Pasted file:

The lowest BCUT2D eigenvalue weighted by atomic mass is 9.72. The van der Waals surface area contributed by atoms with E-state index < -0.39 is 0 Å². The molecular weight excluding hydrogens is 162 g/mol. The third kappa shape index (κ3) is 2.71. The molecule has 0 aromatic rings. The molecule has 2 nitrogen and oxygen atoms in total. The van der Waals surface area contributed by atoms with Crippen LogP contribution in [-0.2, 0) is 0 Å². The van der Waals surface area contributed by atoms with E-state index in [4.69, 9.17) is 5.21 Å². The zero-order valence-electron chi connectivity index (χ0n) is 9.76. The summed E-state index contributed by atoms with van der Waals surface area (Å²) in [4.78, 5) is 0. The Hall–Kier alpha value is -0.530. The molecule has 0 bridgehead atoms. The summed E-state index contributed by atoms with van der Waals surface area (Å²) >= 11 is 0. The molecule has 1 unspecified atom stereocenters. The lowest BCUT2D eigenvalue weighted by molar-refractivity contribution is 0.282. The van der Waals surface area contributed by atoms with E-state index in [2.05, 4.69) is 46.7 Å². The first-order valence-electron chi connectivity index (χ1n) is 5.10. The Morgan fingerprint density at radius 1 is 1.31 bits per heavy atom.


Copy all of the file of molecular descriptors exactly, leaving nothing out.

The lowest BCUT2D eigenvalue weighted by atomic mass is 9.72. The van der Waals surface area contributed by atoms with E-state index < -0.39 is 0 Å². The molecular weight excluding hydrogens is 162 g/mol. The third kappa shape index (κ3) is 2.71. The molecule has 0 aromatic rings. The molecule has 2 nitrogen and oxygen atoms in total. The van der Waals surface area contributed by atoms with Crippen LogP contribution in [-0.2, 0) is 0 Å². The van der Waals surface area contributed by atoms with E-state index in [4.69, 9.17) is 5.21 Å². The zero-order valence-electron chi connectivity index (χ0n) is 9.76. The summed E-state index contributed by atoms with van der Waals surface area (Å²) in [4.78, 5) is 0. The Hall–Kier alpha value is -0.530. The molecule has 0 bridgehead atoms. The summed E-state index contributed by atoms with van der Waals surface area (Å²) >= 11 is 0. The molecule has 1 unspecified atom stereocenters. The lowest BCUT2D eigenvalue weighted by molar-refractivity contribution is 0.282. The van der Waals surface area contributed by atoms with E-state index in [2.05, 4.69) is 46.7 Å². The first-order valence-electron chi connectivity index (χ1n) is 5.10. The Morgan fingerprint density at radius 1 is 1.31 bits per heavy atom.